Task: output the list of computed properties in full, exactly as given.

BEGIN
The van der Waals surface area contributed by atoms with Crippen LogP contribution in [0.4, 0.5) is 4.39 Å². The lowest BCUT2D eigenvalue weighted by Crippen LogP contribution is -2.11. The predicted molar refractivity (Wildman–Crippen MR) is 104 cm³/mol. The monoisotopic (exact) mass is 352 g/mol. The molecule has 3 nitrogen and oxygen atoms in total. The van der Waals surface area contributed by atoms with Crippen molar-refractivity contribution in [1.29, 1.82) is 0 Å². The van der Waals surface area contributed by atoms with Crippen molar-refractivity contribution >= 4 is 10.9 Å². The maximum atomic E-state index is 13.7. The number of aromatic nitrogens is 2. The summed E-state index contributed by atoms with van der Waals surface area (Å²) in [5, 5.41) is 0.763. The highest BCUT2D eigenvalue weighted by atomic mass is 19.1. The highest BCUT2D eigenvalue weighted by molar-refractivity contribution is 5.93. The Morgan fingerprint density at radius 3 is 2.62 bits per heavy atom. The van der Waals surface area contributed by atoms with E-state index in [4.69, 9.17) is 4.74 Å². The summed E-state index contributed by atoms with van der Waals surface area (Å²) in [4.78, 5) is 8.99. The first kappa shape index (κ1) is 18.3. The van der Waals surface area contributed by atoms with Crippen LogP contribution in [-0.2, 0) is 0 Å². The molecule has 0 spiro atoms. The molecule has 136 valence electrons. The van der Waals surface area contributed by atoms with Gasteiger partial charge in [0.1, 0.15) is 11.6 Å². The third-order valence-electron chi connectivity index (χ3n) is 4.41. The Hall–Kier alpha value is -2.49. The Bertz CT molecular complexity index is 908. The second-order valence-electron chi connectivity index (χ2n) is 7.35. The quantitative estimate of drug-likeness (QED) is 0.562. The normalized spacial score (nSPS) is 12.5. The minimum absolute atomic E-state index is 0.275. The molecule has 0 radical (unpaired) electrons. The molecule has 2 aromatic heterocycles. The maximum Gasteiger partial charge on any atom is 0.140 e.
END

The van der Waals surface area contributed by atoms with Crippen LogP contribution in [0.4, 0.5) is 4.39 Å². The lowest BCUT2D eigenvalue weighted by Crippen LogP contribution is -2.11. The predicted molar refractivity (Wildman–Crippen MR) is 104 cm³/mol. The monoisotopic (exact) mass is 352 g/mol. The molecule has 3 nitrogen and oxygen atoms in total. The van der Waals surface area contributed by atoms with Crippen molar-refractivity contribution in [1.29, 1.82) is 0 Å². The van der Waals surface area contributed by atoms with Crippen molar-refractivity contribution >= 4 is 10.9 Å². The maximum atomic E-state index is 13.7. The number of aromatic nitrogens is 2. The summed E-state index contributed by atoms with van der Waals surface area (Å²) in [5, 5.41) is 0.763. The highest BCUT2D eigenvalue weighted by atomic mass is 19.1. The highest BCUT2D eigenvalue weighted by molar-refractivity contribution is 5.93. The Morgan fingerprint density at radius 3 is 2.62 bits per heavy atom. The van der Waals surface area contributed by atoms with E-state index in [4.69, 9.17) is 4.74 Å². The summed E-state index contributed by atoms with van der Waals surface area (Å²) in [4.78, 5) is 8.99. The first kappa shape index (κ1) is 18.3. The van der Waals surface area contributed by atoms with Crippen LogP contribution in [-0.2, 0) is 0 Å². The molecule has 0 spiro atoms. The molecule has 136 valence electrons. The van der Waals surface area contributed by atoms with Gasteiger partial charge in [0.1, 0.15) is 11.6 Å². The third-order valence-electron chi connectivity index (χ3n) is 4.41. The Hall–Kier alpha value is -2.49. The Bertz CT molecular complexity index is 908. The second-order valence-electron chi connectivity index (χ2n) is 7.35. The quantitative estimate of drug-likeness (QED) is 0.562. The normalized spacial score (nSPS) is 12.5. The minimum absolute atomic E-state index is 0.275. The molecule has 0 radical (unpaired) electrons. The molecule has 2 aromatic heterocycles. The maximum Gasteiger partial charge on any atom is 0.140 e.